Global Business Guide Indonesia

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Business Guide | Incorporating a PMA Company in Indonesia

A company established with foreign investment capital in Indonesia is known as a PMA Company (Penanaman Modal Asing); while an investment company established with no foreign investors is known as a PMDN Company. The Indonesia Investment Coordinating Board or ‘BKPM’ is the institution responsible for PMA establishment.

Various industry sectors in Indonesia are closed or partially closed to foreign investment which may mean that a joint venture with a local partner is required or that foreign investment is not permitted in the industry at all. Further information on which sectors are open to foreign investment can be found within the Negative Investment List (Presidential Regulation No.39/2014) which was most recently revised in April 2014. For foreign investors looking to enter Indonesia to market and promote their products only and not engage in commercial activities at this stage, setting up a representative office is the most suitable option (See Representative Offices in Indonesia).

In order to set up a PMA in Indonesia, at least 2 shareholders are required and one individual must hold the role of President Director and the other as President Commissioner. As a foreign President Director, an Indonesian tax number called an NPWP and a work permit called a KITAS is required as of 2013 BKPM regulations. Alternatively, a nominee director who already holds a KITAS or a native Indonesian President Director can be appointed.

Foreign investment officially must adhere to a minimum capital requirement of 10 billion IDR ($1.2 million USD) and a minimum paid up capital of 25% of that figure or no less than 2.5 billion IDR ($300,000 USD). In the majority of cases the deposit of paid up capital is not required in practice (See Minimum Capital Requirements for Foreign Investment in Indonesia) and the shareholders are required to sign a Capital Statement Letter pledging the funds as well as an investment proposal to the effect of the minimum capital requirements.

The PMA set up process can take from 8 to 12 weeks or longer should additional licenses be required although reforms are currently underway at BKPM to try and reduce this. In order to establish a PMA the following items need to be prepared:

  • A Model I/PMA Form
  • A written business plan in English detailing the proposed investment for the minimum capital requirement amount which can be related to capital goods investment but not to property or land purchases. This should include a timeline for investment of the proposed investment amount and a flowchart illustrating the company’s services or operations.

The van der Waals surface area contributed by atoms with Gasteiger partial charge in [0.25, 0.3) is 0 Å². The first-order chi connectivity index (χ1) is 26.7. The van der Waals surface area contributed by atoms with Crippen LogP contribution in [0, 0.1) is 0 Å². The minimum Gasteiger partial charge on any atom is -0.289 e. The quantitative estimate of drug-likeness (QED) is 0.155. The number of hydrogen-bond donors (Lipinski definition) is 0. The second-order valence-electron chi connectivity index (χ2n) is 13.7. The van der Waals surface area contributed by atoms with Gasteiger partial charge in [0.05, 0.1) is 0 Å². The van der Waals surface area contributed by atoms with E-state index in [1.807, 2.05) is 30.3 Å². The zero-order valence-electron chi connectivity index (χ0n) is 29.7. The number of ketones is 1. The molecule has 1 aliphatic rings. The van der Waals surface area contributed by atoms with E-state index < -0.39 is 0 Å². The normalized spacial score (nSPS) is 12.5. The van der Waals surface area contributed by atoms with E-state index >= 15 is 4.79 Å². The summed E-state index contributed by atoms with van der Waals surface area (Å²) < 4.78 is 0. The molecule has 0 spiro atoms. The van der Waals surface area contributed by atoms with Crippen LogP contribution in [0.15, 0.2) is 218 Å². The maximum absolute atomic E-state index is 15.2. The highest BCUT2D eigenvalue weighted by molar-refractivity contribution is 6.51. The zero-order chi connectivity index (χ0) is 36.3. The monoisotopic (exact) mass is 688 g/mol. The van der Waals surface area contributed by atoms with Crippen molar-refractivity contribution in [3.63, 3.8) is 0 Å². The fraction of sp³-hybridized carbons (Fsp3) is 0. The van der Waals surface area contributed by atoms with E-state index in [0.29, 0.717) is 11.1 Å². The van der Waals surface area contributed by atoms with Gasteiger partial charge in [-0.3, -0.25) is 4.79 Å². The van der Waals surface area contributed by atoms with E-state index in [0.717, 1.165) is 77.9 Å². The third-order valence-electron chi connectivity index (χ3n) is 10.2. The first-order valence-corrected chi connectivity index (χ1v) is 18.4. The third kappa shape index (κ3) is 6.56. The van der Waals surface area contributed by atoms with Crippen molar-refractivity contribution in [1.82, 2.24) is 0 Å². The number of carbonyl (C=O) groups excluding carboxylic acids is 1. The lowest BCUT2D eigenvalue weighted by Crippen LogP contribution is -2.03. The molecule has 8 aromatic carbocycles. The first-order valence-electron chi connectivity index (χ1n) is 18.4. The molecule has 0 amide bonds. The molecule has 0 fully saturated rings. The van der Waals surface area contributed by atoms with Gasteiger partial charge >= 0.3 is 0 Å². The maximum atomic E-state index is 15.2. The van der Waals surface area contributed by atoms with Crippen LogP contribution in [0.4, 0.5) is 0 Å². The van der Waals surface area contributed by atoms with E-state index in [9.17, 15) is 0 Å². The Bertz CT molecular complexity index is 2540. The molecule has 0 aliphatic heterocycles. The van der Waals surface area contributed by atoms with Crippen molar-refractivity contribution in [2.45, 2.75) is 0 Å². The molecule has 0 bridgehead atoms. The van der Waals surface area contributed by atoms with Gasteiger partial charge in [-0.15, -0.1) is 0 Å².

• Proof of the minimum paid up capital either through a signed Capital Statement Letter or a bank statement showing the deposited funds in an Indonesian bank account.
  • If required, proof of bank credit or finance sources.
  • If applicable, a draft joint venture agreement.
  • If applicable, details of any Indonesian shareholders such as NPWPs.
  • Shareholder structure showing the share ownership among the Directors and Commissioners.
  • The company’s Articles of Association in English.
  • A Letter of Domicile from the building management of the location where the company office will be. This cannot be a virtual office or a residential property although in some cases residential developments can grants Letters of Domicile if they are mixed use.

After the above process for PMA establishment is complete, the next stage is to apply for a Permanent Business License (Izin Usaha Tetap) within 1-3 years depending on the industry sector. The Permanent Business License is required in order to apply for additional business licenses such as an import license for importing goods therefore it is recommended to begin the application process as soon as possible.

Global Business Guide Indonesia - 2015

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Indonesia Snapshot

Capital: Jakarta
Population: 259 million (2016)
Currency: Indonesian Rupiah
Nominal GDP: $936 billion USD (IMF, 2016)
GDP Per Capita: $3,620 USD at Current Prices (IMF, 2016)
GDP Growth: 5.0% (2016)
External Debt: 36.80% of GDP (BI, Q2 2016)
Ease of Doing Business: 91/190 (WB, 2017)
Corruption Index: 90/176 (TI, 2016)